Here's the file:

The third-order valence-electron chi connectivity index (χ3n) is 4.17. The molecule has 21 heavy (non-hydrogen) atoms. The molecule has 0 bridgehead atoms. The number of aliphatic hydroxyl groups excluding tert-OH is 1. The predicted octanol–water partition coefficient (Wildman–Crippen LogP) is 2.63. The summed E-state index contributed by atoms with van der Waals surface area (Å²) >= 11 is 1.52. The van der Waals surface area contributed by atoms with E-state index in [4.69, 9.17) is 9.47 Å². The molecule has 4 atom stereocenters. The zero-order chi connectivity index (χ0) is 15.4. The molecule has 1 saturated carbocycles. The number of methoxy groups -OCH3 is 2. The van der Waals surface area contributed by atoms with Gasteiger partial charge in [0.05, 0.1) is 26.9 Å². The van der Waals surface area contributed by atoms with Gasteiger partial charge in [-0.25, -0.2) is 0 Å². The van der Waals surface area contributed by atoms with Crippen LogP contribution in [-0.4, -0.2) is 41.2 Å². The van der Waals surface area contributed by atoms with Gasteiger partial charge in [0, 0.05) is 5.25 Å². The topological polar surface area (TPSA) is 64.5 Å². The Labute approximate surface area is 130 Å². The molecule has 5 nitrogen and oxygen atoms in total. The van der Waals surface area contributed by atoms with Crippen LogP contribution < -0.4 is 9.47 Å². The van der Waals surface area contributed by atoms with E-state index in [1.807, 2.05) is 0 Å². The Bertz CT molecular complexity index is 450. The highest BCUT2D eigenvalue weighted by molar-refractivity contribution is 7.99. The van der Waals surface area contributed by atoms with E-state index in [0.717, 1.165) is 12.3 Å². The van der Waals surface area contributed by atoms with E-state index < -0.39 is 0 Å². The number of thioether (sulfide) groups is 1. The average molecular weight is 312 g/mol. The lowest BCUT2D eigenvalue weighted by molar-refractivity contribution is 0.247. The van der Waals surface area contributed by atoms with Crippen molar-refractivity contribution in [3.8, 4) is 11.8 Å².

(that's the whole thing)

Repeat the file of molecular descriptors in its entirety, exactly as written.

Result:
The third-order valence-electron chi connectivity index (χ3n) is 4.17. The molecule has 21 heavy (non-hydrogen) atoms. The molecule has 0 bridgehead atoms. The number of aliphatic hydroxyl groups excluding tert-OH is 1. The predicted octanol–water partition coefficient (Wildman–Crippen LogP) is 2.63. The summed E-state index contributed by atoms with van der Waals surface area (Å²) >= 11 is 1.52. The van der Waals surface area contributed by atoms with E-state index in [4.69, 9.17) is 9.47 Å². The molecule has 4 atom stereocenters. The zero-order chi connectivity index (χ0) is 15.4. The molecule has 1 saturated carbocycles. The number of methoxy groups -OCH3 is 2. The van der Waals surface area contributed by atoms with Gasteiger partial charge in [0.05, 0.1) is 26.9 Å². The van der Waals surface area contributed by atoms with Gasteiger partial charge in [-0.25, -0.2) is 0 Å². The van der Waals surface area contributed by atoms with Crippen LogP contribution in [-0.4, -0.2) is 41.2 Å². The van der Waals surface area contributed by atoms with Gasteiger partial charge in [0, 0.05) is 5.25 Å². The topological polar surface area (TPSA) is 64.5 Å². The Labute approximate surface area is 130 Å². The molecule has 5 nitrogen and oxygen atoms in total. The van der Waals surface area contributed by atoms with Crippen LogP contribution < -0.4 is 9.47 Å². The van der Waals surface area contributed by atoms with E-state index in [1.807, 2.05) is 0 Å². The Bertz CT molecular complexity index is 450. The highest BCUT2D eigenvalue weighted by molar-refractivity contribution is 7.99. The van der Waals surface area contributed by atoms with E-state index in [0.717, 1.165) is 12.3 Å². The van der Waals surface area contributed by atoms with E-state index < -0.39 is 0 Å². The number of thioether (sulfide) groups is 1. The average molecular weight is 312 g/mol. The lowest BCUT2D eigenvalue weighted by molar-refractivity contribution is 0.247. The van der Waals surface area contributed by atoms with Crippen molar-refractivity contribution in [3.8, 4) is 11.8 Å².